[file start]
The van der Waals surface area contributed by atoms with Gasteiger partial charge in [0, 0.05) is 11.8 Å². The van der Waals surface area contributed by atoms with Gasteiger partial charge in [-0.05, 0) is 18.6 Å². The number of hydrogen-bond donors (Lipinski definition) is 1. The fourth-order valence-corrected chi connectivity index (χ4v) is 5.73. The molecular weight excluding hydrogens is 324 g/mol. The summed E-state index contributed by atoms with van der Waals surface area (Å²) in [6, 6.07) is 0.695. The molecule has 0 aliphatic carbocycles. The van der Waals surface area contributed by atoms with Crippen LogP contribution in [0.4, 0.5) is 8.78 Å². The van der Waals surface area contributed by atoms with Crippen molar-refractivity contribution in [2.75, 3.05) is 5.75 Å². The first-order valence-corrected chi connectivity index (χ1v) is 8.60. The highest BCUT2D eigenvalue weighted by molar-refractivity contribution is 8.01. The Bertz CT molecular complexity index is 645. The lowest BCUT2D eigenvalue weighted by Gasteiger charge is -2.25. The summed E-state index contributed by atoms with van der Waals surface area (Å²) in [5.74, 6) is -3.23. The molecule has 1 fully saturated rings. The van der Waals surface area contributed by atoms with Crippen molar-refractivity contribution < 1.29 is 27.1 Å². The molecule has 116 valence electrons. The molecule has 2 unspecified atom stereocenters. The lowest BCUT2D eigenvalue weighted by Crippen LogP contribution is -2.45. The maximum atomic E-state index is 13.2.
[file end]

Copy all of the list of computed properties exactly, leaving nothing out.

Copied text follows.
The van der Waals surface area contributed by atoms with Gasteiger partial charge in [0, 0.05) is 11.8 Å². The van der Waals surface area contributed by atoms with Gasteiger partial charge in [-0.05, 0) is 18.6 Å². The number of hydrogen-bond donors (Lipinski definition) is 1. The fourth-order valence-corrected chi connectivity index (χ4v) is 5.73. The molecular weight excluding hydrogens is 324 g/mol. The summed E-state index contributed by atoms with van der Waals surface area (Å²) in [6, 6.07) is 0.695. The molecule has 0 aliphatic carbocycles. The van der Waals surface area contributed by atoms with Crippen LogP contribution in [0.4, 0.5) is 8.78 Å². The van der Waals surface area contributed by atoms with Crippen molar-refractivity contribution in [2.75, 3.05) is 5.75 Å². The first-order valence-corrected chi connectivity index (χ1v) is 8.60. The highest BCUT2D eigenvalue weighted by molar-refractivity contribution is 8.01. The Bertz CT molecular complexity index is 645. The lowest BCUT2D eigenvalue weighted by Gasteiger charge is -2.25. The summed E-state index contributed by atoms with van der Waals surface area (Å²) in [5.74, 6) is -3.23. The molecule has 1 fully saturated rings. The van der Waals surface area contributed by atoms with Crippen molar-refractivity contribution < 1.29 is 27.1 Å². The molecule has 116 valence electrons. The molecule has 2 unspecified atom stereocenters. The lowest BCUT2D eigenvalue weighted by Crippen LogP contribution is -2.45. The maximum atomic E-state index is 13.2.